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Extended Weekend

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Before we left on our vacation, we headed down to the cabin for a quick extended weekend. Due to other obligations, it was shorter than we would have liked but was still relaxing and enjoyed. Above is the Buffalo River at a point we crossed it for a short hike on the evening of our arrival. Because it was so hot and humid, all hiking was done in early morning or late evening. The following day it was lightly raining all morning and so we took a chance to go on a hike to the well known hunk of rock jutting out of the bluff wall overlooking a valley. In recent years, it has become quite popular to the point it isn't enjoyable with all the crowds of people around. We were counting on the rain and it being a weekday still, that the crowds would be thin and were rewarded by having the place all to ourselves all morning long. The last time I had been here was on my honeymoon nearly two decades ago. I had never been to this place when the clouds were low like they were on that day. I was

Kuck Family History: The One Who Went to War

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My great grandfather Victor Kuck served in World War I, the first one to do so since his grandfather John Kuck immigrated to America. I guess because at the time his father George was still fairly successful (before he lost it all 15 years later), Victor evidently took a camera with him and of all the pictures he took, 378 of them ended up in a scrapbook that is an absolute treasure. I picked out eight to share on here. Above is a picture of Victor standing outside his tent. Victor served in the 800th Aero Repair Squadron during the war and spent most of it in France. They moved around between several different camps over his year in service, mostly behind the front lines. From the looks of the pictures in the album, Victor served mostly delivering or ordering supplies as needed but occasionally made forays out to the old front lines as they shifted further to the east. The above is an old Yarnum airplane as he described it with his writing on the back. The newer planes arrived in crat

Kuck Family History: The One Who Stayed In the Midwest

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  This picture is three generations of my Kuck ancestors and something that I treasure. Seated on the left is my 3rd great grandfather and immigrant ancestor John Kuck. In his lap is my great grandfather Victor Stephen Kuck. Standing is my 2nd great grandfather George Washington Kuck and on the right seated is his wife, my 2nd great grandmother Elizabeth Cogswell Kuck. By the time this picture was taken, John, wife and five other children were probably 13 years in their graves and George's older brother Henry was in Minneapolis shortly ready to leave west for The Dalles, Oregon.  George was born 14 December 1868 in Charles City, Iowa. He was the fourth of seven children born alive, one more who died at birth. As mentioned in previous posts, a diphtheria epidemic in 1878/1879 killed five of his brother and sisters just leaving older brother Henry as the other survivor along with father John.  According to accounts, George spent his formative years helping out in his father's lea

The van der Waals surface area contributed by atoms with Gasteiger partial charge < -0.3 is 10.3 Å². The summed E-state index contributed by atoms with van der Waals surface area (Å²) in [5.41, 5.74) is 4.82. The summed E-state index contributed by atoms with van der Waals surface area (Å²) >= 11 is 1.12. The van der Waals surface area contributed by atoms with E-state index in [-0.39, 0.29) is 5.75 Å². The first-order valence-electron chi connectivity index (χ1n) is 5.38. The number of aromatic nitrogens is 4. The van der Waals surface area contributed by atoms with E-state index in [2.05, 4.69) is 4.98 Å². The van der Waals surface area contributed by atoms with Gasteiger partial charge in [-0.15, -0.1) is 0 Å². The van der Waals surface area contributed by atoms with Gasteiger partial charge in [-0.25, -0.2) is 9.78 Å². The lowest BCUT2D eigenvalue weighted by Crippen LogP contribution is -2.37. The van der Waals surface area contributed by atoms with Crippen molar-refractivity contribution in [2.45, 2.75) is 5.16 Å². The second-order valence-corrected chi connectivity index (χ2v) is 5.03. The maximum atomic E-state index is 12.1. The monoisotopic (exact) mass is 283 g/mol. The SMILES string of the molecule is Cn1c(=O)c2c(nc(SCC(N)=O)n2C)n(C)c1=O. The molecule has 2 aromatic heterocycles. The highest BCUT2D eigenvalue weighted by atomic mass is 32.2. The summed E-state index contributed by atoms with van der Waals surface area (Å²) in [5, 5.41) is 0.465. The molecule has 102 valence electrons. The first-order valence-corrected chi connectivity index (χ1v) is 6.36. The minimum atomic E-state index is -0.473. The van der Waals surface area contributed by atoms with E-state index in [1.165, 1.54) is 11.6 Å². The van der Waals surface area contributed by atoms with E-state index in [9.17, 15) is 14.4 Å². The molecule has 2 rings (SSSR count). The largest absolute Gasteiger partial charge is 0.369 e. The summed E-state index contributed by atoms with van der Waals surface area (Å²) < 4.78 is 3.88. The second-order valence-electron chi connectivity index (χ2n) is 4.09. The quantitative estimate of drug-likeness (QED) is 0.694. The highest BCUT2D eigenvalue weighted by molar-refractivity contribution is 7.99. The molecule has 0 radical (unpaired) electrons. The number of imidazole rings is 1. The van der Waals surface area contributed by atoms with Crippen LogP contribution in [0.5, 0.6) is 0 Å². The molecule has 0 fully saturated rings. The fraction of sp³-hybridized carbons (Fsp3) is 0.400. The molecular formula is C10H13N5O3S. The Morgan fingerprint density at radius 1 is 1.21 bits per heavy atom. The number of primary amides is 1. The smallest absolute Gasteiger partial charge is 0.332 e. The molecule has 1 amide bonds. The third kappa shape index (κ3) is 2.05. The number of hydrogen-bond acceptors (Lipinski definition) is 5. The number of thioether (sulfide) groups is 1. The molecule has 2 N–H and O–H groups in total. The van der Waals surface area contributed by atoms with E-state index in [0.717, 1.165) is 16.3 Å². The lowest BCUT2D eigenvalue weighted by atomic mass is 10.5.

Kuck Family History: Son of a Saddle Maker

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  Ernest Anderson Kuck, grandson to original immigrant John Kuck, first cousin to my great grandfather and thus my 1rst cousin three times removed, was born in The Dalles on 29 Jul 1896 to Henry Lincoln and Minnie Anderson Kuck. During my vacation, everywhere I went, people knew who Ernie was and most knew him personally. He was one of those larger than life characters. He only had one older brother named Harry and all sources agree, they were as different as could be. Ernie ended up being a mirror image of his father in about all regards, while Harry seemed to rebel against that mold and went his own path. As stated earlier, Harry ended up being a newspaper publisher in California where his descendants live to this day. Ernie, however, never strayed from home other than the two years he left to serve in World War I. Being a cowboy, he signed up for the cavalry unit ended up in the gunnery unit upon arrival. According to many sources, he saw quite heavy action during his time in Europe

Kuck Family History: One Went West

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Henry Lincoln Kuck After their mother and five siblings died, I don't know much about the lives of Henry who was 16 or younger brother George Kuck aged 10. I know from an article that they both worked in father John's leather shop. I know from a short biography of Henry's life that he worked in Minneapolis, Minnesota for five years before leaving for Oregon.  Sometime before the age of 25, Henry decided to head west and shows up in Portland, Oregon in 1887 according to city directory records. Most accounts state that he headed slightly east to The Dalles region in 1886 or 88. My interpretation of these overlapping figures is that he headed west, perhaps arriving in Portland in 1886 and then shortly moved on to The Dalles. Again, records show two different paths. One record, complete with a picture shows that Henry set up a saddle shop south of The Dalles in a little town called Shaniko. During my earlier trip to The Dalles, this town had been on my list of places to go if w